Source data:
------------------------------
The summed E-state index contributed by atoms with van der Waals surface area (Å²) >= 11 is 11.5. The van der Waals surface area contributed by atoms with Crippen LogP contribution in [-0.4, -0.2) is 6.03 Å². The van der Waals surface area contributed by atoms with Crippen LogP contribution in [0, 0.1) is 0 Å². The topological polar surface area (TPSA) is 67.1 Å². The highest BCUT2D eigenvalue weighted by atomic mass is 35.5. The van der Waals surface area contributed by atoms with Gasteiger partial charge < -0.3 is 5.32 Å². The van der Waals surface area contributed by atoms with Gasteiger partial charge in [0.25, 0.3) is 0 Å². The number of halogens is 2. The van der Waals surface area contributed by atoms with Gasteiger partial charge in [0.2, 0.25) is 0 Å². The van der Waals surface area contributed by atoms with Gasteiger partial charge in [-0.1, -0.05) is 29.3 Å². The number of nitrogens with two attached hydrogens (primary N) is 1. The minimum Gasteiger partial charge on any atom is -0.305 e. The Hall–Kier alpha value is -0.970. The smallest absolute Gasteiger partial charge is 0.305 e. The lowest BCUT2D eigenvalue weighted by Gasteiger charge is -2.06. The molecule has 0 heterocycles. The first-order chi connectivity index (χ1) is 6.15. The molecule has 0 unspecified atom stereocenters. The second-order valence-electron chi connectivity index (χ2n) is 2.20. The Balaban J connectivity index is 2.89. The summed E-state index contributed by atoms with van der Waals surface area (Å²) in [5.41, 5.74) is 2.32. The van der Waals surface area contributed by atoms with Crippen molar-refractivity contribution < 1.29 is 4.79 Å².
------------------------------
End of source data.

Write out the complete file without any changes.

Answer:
The summed E-state index contributed by atoms with van der Waals surface area (Å²) >= 11 is 11.5. The van der Waals surface area contributed by atoms with Crippen LogP contribution in [-0.4, -0.2) is 6.03 Å². The van der Waals surface area contributed by atoms with Crippen LogP contribution in [0, 0.1) is 0 Å². The topological polar surface area (TPSA) is 67.1 Å². The highest BCUT2D eigenvalue weighted by atomic mass is 35.5. The van der Waals surface area contributed by atoms with Gasteiger partial charge < -0.3 is 5.32 Å². The van der Waals surface area contributed by atoms with Gasteiger partial charge in [0.25, 0.3) is 0 Å². The number of halogens is 2. The van der Waals surface area contributed by atoms with Gasteiger partial charge in [0.2, 0.25) is 0 Å². The van der Waals surface area contributed by atoms with Gasteiger partial charge in [-0.1, -0.05) is 29.3 Å². The number of nitrogens with two attached hydrogens (primary N) is 1. The minimum Gasteiger partial charge on any atom is -0.305 e. The Hall–Kier alpha value is -0.970. The smallest absolute Gasteiger partial charge is 0.305 e. The lowest BCUT2D eigenvalue weighted by Gasteiger charge is -2.06. The molecule has 0 heterocycles. The first-order chi connectivity index (χ1) is 6.15. The molecule has 0 unspecified atom stereocenters. The second-order valence-electron chi connectivity index (χ2n) is 2.20. The Balaban J connectivity index is 2.89. The summed E-state index contributed by atoms with van der Waals surface area (Å²) in [5.41, 5.74) is 2.32. The van der Waals surface area contributed by atoms with Crippen molar-refractivity contribution < 1.29 is 4.79 Å².